Lord David Alton will be speaking to Oxford Students for Life at 6pm tonight.

Find out where your local candidates stand on abortion.

All opinions expressed here are the author’s own and do not necessarily represent the views of Right To Life UK.

Abortion regulator, RCOG, looks into foetal pain… but who looks into them?

For months we have been aware of the discriminatory disparity in patient care: that unborn babies aged 20-24 weeks gestation undergoing spina bifida surgery receive foetal painkillers, but that babies of the same age being aborted are not given painkillers. 

MPs have been lobbying the Department of Health and Social Care who have finally raised the issue of the use of foetal painkillers in late term abortions with the Royal College of Obstetricians and Gynaecologists (RCOG). 

This would be welcome news because one would assume that the RCOG would recommend that all babies from a gestational age of 20 weeks onwards would receive painkillers prior to any invasive procedure.

However, RCOG’s track record suggests otherwise.

When they were first asked by the Department of Health to investigate foetal pain in 1997, they concluded that consultants should consider the need for the use of painkillers for ‘diagnostic or therapeutic procedures’ on foetuses in utero. Indeed, the Department of Health admitted that foetal painkillers are used in cases of in utero surgery from 20 weeks gestation. But what about in cases of abortion? If an unborn child needs painkillers for ‘diagnostic or therapeutic procedures’, surely they need them all the more in an abortion? Perhaps unsurprisingly, the RCOG omitted to raise or answer these awkward questions.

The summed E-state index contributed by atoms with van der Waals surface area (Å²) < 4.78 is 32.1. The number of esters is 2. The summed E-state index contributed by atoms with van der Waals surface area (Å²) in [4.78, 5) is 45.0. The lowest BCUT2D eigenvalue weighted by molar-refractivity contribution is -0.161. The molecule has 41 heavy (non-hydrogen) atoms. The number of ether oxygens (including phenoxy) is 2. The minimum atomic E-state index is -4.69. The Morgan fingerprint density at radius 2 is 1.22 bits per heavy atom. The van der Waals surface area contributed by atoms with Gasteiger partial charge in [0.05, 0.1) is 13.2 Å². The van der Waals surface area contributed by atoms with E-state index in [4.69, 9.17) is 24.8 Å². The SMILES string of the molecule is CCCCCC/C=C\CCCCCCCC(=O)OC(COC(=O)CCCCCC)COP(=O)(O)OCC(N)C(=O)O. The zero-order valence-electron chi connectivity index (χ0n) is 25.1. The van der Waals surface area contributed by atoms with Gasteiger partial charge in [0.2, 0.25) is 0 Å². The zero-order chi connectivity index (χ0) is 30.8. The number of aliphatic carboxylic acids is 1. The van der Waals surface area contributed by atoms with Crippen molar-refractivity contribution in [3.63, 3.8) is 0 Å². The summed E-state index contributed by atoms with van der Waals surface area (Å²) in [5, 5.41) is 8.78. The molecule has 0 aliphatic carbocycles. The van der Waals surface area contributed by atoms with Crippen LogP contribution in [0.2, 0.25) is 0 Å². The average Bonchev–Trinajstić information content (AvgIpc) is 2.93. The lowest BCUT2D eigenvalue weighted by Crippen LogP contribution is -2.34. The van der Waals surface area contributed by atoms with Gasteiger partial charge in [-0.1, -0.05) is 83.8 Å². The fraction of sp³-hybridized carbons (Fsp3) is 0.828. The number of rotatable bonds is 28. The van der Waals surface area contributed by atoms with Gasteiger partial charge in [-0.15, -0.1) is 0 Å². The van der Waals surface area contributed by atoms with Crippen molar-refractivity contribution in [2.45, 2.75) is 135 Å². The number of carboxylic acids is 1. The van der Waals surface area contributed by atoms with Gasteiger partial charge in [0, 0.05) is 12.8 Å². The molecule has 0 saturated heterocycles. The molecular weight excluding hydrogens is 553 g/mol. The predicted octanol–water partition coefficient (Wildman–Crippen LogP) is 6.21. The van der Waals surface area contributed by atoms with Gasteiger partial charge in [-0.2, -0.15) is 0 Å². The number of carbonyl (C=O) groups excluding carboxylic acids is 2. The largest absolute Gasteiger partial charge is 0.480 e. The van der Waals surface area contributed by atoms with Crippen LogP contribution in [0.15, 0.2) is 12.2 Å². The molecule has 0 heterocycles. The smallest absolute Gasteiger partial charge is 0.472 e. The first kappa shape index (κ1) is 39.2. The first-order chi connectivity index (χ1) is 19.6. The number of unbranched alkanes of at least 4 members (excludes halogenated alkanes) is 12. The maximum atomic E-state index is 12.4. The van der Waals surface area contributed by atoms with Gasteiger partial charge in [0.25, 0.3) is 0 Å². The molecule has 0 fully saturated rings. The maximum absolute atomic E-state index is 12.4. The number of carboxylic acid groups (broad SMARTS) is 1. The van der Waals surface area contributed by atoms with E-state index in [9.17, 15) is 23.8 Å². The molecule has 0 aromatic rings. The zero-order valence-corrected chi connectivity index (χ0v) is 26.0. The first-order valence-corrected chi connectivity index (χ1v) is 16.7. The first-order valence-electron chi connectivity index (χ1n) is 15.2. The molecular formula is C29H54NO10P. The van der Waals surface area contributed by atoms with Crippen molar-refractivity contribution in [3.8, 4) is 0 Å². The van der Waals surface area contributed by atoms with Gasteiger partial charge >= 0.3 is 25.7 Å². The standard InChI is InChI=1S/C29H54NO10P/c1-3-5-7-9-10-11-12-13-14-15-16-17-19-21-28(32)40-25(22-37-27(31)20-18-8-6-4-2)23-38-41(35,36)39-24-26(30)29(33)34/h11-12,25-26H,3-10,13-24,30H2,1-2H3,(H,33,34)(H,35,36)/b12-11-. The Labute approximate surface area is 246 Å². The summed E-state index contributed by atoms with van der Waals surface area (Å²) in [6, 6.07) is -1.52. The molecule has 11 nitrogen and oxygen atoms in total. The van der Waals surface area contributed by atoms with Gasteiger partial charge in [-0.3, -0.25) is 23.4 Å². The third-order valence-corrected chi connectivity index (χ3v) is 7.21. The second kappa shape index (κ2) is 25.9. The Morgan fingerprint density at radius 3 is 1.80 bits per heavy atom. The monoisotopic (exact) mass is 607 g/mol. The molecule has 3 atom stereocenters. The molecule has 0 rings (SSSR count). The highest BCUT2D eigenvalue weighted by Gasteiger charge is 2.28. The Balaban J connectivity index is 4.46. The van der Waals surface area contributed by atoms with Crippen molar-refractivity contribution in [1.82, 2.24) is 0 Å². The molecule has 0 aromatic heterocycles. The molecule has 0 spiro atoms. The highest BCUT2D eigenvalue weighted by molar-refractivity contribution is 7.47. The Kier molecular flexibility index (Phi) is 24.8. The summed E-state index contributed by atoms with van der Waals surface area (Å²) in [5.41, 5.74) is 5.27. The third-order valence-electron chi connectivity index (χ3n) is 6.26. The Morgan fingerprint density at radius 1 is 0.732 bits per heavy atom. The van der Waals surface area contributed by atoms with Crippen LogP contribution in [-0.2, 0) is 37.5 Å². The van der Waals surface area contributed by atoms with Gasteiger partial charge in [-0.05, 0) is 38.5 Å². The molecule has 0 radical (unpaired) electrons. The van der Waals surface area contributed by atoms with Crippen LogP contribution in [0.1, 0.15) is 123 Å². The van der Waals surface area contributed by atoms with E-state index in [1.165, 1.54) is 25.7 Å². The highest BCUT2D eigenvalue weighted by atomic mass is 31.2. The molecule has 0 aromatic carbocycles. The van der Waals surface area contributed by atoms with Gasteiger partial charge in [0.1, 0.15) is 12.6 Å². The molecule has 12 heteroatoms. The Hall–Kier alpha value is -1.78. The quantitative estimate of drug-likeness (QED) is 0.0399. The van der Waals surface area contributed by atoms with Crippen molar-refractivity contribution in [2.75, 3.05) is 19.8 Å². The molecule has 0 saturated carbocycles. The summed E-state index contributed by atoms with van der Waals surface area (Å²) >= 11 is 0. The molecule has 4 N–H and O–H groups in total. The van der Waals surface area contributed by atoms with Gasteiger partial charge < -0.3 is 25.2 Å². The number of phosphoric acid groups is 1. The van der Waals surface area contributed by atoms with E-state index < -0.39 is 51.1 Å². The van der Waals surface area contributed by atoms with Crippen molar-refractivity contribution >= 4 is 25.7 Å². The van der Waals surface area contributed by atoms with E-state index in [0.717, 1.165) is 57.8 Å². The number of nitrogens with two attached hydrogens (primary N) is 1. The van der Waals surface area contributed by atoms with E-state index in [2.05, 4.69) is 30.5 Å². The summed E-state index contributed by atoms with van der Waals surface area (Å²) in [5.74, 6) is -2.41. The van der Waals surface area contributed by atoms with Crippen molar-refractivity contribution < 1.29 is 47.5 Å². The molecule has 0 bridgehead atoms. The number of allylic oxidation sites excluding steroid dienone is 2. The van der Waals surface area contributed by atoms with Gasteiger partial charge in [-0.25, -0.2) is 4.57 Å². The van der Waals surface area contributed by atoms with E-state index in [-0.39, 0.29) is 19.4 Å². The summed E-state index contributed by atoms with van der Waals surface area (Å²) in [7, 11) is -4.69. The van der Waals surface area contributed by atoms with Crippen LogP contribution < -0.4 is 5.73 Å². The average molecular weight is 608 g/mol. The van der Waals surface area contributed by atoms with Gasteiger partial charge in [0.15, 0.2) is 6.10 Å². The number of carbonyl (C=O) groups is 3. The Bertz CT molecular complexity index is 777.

To do so would risk humanising the unborn baby our society has worked so hard to dehumanise, at least when it comes to abortion. This is why we witness this curious doublethink whereby unborn babies in need of ‘diagnostic or therapeutic procedures’ are given painkillers, but babies to be aborted are not. In the former case, the baby is (presumably) wanted, and therefore acknowledged to be a baby capable of feeling pain and entitled to pain relief. In the latter, the unwanted baby, destined to be aborted, amazingly enough, can feel no pain (according to RCOG at least).

How do we know that the baby destined to be aborted can feel no pain? Well, in 2010, the RCOG looked into this question confidently announcing that before a 24 week abortion,   “No, the fetus does not experience pain”.